Weathering the Emerald Ash Borer storm in Wisconsin
The Outlook For Ash Trees In The Midwest Is Poor
This article was originally published on WisContext, which produced the article in a partnership between Wisconsin Public Radio, Wisconsin Public Television and Cooperative Extension.
Like a kid watching a summer thunderstorm slowly rolling in and wondering how long until the rumbles would be directly overhead, I've had a morbid fascination with watching the progression of the emerald ash borer in the Midwest for over a decade. Although this invasive insect wasn't found in Wisconsin until 2008, my connection with it started a few years earlier.
My first job as a budding entomologist was as a summer intern for the University of Wisconsin-Extension looking for signs of emerald ash borers in the state during the summers of 2005 and 2006. Fast forward twelve years, and that storm is finally overhead, at least in my neck of the woods around southern Wisconsin.
I knew such a time would come, but it really hits close to home when the sounds of chainsaws mark the final days of your neighborhood's ash trees — at least the ones that aren't being treated.
As of May 2017, 42 counties in Wisconsin have been quarantined for the emerald ash borer. While the southeastern part of the state has already been hit hard (marked green on the map), a large chunk of the state has not yet seen the emerald ash borer or has only seen light pressure.
The emerald storm will only be getting worse over the coming years. When the emerald ash borer (Agrilus planipennis) first arrived in Wisconsin, its spread was slow and the annual number of new community-level detections was small. However, as the populations of this insect have grown in the state, the number of new detections has increased dramatically.
Unfortunately, the outlook for the Midwest's ash trees doesn't look good and the region will be dealing with this insect for years to come.
Ironically, this isn't the first time a scenario like this has played out. As the baby-boom generation grew up, they watched as elms were devastated by the likes of Dutch elm disease. As with emerald ash borer, this fungal disease had significant impacts on forested and urban areas and led to irreversible changes in the landscape around the U.S.
With all this doom and gloom, is there a light at the end of the tunnel? Possibly - but it may be a ways off.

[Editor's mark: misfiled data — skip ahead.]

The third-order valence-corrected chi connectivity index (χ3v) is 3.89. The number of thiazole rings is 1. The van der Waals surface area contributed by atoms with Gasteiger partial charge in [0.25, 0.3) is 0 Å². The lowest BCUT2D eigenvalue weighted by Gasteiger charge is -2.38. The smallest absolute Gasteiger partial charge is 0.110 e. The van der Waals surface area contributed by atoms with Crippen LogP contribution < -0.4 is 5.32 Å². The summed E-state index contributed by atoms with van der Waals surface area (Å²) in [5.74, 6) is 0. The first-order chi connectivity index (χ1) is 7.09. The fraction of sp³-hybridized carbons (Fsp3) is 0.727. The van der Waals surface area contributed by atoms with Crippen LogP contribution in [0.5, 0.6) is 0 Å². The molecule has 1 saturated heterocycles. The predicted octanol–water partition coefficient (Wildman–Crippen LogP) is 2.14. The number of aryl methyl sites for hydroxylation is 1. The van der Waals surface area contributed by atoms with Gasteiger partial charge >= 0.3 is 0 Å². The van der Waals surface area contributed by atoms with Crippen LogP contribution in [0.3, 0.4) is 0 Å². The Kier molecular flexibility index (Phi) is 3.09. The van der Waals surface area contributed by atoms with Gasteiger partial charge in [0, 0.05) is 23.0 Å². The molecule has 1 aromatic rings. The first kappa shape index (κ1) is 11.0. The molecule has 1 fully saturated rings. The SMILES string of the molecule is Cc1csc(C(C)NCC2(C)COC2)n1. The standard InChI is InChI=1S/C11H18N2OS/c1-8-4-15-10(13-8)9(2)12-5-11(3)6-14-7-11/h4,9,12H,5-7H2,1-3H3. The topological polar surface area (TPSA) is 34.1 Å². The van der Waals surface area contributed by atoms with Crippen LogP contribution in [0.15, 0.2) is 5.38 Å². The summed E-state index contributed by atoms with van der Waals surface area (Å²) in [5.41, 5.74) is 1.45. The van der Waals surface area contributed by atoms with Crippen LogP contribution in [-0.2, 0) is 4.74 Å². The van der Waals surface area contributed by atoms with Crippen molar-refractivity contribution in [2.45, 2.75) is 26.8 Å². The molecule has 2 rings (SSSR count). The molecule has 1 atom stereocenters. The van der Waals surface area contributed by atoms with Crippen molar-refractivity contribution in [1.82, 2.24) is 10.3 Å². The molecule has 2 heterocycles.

For the time being, there are insecticide treatments available to both homeowners and professional arborists that can maintain the health of ash trees, though they can be costly and are only feasible for relatively small numbers of trees. Entomologists are exploring biological control as a potential way to control emerald ash borer populations, although results have been limited thus far. However, with any biological control program, it can take years to work the kinks out of the system and see results.
Larval tunnels of the emerald ash borer disrupts the flow of water and nutrients, and ultimately kills the tree.
- PJ Liesch/University of Wisconsin-Extension
A long-term plan may be to develop varieties of ash trees that are resistant to attack by the emerald ash borer.
In several locations in Ohio and Michigan, scientists have found a small percentage of "lingering" ash trees that have survived an initial onslaught of these insects and are monitoring the trees over time for continued survival and genetic traits that may help stave off infestations. Interestingly, the blue ash species (Fraxinus quadrangulata) may hold important clues for long-term survival of these trees. In some spots in Michigan, more than 60 percent of blue ash trees have survived in areas attacked by the emerald ash borer.
While tree breeding programs may ultimately develop a resistant ash variety, this is likely years away. For now, Wisconsin will have to face the emerald storm.
More information on this invasive species is available from the Emerald Ash Borer Information Network and Wisconsin's Emerald Ash Borer Information Source.
University of Wisconsin-Extension entomologist PJ Liesch is director of the University of Wisconsin-Madison Insect Diagnostic Lab. He blogs about Wisconsin insects and can be found @WiBugGuy on Twitter.